An Ignition Interlock device (IID) is a small breathalyzer that is installed in your car. The device is about the size of a cell phone. An IID, as our Cape Cod OUI attorney explains, is connected to the ignition system and prevents a car from starting unless the driver gives a passing deep lung air sample. The device tests the driver’s blood alcohol concentration (BAC) by measuring the amount of alcohol in a subject’s breath. If the percentage is over .02%, the car will not start.
It’s not too late
Who Needs an Ignition Interlock Device?
Massachusetts law requires a driver with a second or subsequent OUI offense who is eligible for either a hardship license or full license reinstatement to have an IID attached to any vehicle the driver owns, leases, or operates (including an employer’s vehicle), at the driver’s expense.
For drivers seeking a hardship license with 2 or more OUI arrest convictions, the IID must remain in the car for the entire period of the hardship, plus an additional two years after the license has been fully reinstated.
For drivers seeking full reinstatement of their license after a second or subsequent OUI, the IID must remain in the car for two years after full reinstatement. This 2 year period is in addition to any time the IID may have been used during a hardship license.
What am I required to do if I need an IID?
An IID is a serious time and financial burden after an OUI charge in Massachusetts. If you’re required to use an IID, you are fully responsible for the installation of the device. You must contact a vendor and schedule an installation. You are also required to pay all the required leasing and maintenance fees. Lastly, you must return to the vendor within 30 days for your schedule maintenance and data upload.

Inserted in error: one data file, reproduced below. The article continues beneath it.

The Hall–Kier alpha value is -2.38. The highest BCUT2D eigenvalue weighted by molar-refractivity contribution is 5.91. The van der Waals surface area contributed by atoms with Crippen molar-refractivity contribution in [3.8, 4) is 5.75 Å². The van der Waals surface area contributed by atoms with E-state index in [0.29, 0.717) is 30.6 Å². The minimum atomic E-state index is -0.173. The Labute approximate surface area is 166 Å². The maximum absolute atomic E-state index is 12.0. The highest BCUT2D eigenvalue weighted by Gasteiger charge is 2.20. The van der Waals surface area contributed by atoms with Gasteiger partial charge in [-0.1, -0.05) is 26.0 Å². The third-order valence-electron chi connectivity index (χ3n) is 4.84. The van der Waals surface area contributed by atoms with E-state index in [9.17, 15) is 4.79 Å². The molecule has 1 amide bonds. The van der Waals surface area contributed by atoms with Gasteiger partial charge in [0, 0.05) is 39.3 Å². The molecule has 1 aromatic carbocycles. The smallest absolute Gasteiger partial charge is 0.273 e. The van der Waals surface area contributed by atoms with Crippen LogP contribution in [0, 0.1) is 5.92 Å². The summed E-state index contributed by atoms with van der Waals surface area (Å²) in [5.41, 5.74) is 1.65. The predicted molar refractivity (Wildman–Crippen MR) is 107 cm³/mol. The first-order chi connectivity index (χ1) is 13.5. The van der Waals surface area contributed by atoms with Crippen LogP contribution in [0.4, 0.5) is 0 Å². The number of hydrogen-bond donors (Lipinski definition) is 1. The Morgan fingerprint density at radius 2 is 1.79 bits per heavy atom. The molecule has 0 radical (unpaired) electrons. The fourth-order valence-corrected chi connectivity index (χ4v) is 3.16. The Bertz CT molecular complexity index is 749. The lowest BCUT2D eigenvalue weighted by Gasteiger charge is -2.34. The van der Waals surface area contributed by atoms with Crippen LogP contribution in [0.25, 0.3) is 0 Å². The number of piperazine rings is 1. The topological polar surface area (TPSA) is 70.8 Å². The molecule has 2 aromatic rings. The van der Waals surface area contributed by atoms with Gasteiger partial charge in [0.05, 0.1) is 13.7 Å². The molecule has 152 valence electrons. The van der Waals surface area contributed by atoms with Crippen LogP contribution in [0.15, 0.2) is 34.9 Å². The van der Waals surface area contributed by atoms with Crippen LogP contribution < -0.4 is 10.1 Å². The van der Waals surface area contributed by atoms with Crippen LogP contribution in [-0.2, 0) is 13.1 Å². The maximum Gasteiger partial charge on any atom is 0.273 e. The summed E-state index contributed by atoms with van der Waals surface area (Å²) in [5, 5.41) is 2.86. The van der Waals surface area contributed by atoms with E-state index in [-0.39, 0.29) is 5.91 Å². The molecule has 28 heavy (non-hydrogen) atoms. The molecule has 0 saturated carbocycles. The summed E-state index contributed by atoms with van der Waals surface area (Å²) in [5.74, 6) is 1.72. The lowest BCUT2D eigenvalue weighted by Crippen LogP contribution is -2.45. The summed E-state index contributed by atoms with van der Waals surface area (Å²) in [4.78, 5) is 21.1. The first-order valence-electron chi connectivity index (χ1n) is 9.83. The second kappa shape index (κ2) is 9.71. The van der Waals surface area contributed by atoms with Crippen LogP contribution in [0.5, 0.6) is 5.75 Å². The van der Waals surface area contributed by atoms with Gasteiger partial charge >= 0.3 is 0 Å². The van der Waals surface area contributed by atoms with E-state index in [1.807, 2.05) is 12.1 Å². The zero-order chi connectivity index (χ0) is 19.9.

How Does the IID Work in My Car?
You will not be able to start your car without first passing the initial breath test. Turn on the ignition and wait for instructions requiring for the initial breath test. The next step is to blow into the IID for a few seconds. If you pass (.02 or less), the word “pass” will appear on the display and the vehicle will start. If you fail, (greater than .02), the device will display “fail” and you will not be able to start your vehicle. If you fail two times during a service period, your car will go into lockout and you will need to visit your vendor.
After your car has started, you will also be required to take what are called “rolling re-tests” at random while driving. When this happened, the device will make a noise and you have 5 minutes to take the test. You can take the test while driving, but it’s recommended you take it on the side of the road. If you do not take the rolling re-test or turn off the ignition before taking the rolling re-test, it will be considered a missed test. You should know that the IID will never shut your engine off after it has been started.